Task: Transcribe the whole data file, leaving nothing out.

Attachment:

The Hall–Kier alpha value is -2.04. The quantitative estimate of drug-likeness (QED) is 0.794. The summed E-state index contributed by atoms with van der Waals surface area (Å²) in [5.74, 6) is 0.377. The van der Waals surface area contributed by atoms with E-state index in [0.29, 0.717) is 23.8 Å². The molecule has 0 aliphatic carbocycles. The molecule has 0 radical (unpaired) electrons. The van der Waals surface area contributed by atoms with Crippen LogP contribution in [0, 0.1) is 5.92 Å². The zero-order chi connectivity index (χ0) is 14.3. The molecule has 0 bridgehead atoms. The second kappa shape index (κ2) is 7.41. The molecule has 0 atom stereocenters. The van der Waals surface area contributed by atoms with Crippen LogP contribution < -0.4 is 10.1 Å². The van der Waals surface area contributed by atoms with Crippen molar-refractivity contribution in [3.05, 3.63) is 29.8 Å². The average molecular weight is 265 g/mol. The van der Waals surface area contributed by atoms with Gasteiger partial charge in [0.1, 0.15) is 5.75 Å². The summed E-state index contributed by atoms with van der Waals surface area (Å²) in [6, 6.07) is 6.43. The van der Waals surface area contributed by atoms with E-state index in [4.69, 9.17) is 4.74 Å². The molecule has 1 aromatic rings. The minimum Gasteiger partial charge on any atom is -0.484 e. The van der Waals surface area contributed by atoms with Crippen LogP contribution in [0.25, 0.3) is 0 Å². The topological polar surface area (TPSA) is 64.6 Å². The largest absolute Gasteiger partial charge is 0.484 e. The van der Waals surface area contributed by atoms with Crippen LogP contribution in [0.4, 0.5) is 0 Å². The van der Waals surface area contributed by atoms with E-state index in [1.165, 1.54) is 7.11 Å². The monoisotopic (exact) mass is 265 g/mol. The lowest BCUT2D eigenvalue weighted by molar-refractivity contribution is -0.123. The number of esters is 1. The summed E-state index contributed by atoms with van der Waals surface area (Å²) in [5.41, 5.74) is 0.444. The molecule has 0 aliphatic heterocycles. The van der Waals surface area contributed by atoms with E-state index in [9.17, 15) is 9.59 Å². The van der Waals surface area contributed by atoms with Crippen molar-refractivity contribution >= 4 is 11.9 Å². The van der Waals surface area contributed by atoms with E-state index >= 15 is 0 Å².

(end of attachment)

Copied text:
The Hall–Kier alpha value is -2.04. The quantitative estimate of drug-likeness (QED) is 0.794. The summed E-state index contributed by atoms with van der Waals surface area (Å²) in [5.74, 6) is 0.377. The van der Waals surface area contributed by atoms with E-state index in [0.29, 0.717) is 23.8 Å². The molecule has 0 aliphatic carbocycles. The molecule has 0 radical (unpaired) electrons. The van der Waals surface area contributed by atoms with Crippen LogP contribution in [0, 0.1) is 5.92 Å². The zero-order chi connectivity index (χ0) is 14.3. The molecule has 0 bridgehead atoms. The second kappa shape index (κ2) is 7.41. The molecule has 0 atom stereocenters. The van der Waals surface area contributed by atoms with Crippen LogP contribution < -0.4 is 10.1 Å². The van der Waals surface area contributed by atoms with Crippen molar-refractivity contribution in [3.05, 3.63) is 29.8 Å². The average molecular weight is 265 g/mol. The van der Waals surface area contributed by atoms with Gasteiger partial charge in [0.1, 0.15) is 5.75 Å². The summed E-state index contributed by atoms with van der Waals surface area (Å²) in [6, 6.07) is 6.43. The van der Waals surface area contributed by atoms with E-state index in [4.69, 9.17) is 4.74 Å². The molecule has 1 aromatic rings. The minimum Gasteiger partial charge on any atom is -0.484 e. The van der Waals surface area contributed by atoms with Crippen LogP contribution in [0.25, 0.3) is 0 Å². The topological polar surface area (TPSA) is 64.6 Å². The largest absolute Gasteiger partial charge is 0.484 e. The van der Waals surface area contributed by atoms with Crippen LogP contribution in [0.4, 0.5) is 0 Å². The van der Waals surface area contributed by atoms with E-state index in [1.165, 1.54) is 7.11 Å². The monoisotopic (exact) mass is 265 g/mol. The lowest BCUT2D eigenvalue weighted by molar-refractivity contribution is -0.123. The number of esters is 1. The summed E-state index contributed by atoms with van der Waals surface area (Å²) in [5.41, 5.74) is 0.444. The molecule has 0 aliphatic heterocycles. The van der Waals surface area contributed by atoms with E-state index in [9.17, 15) is 9.59 Å². The van der Waals surface area contributed by atoms with Crippen molar-refractivity contribution >= 4 is 11.9 Å². The van der Waals surface area contributed by atoms with E-state index >= 15 is 0 Å².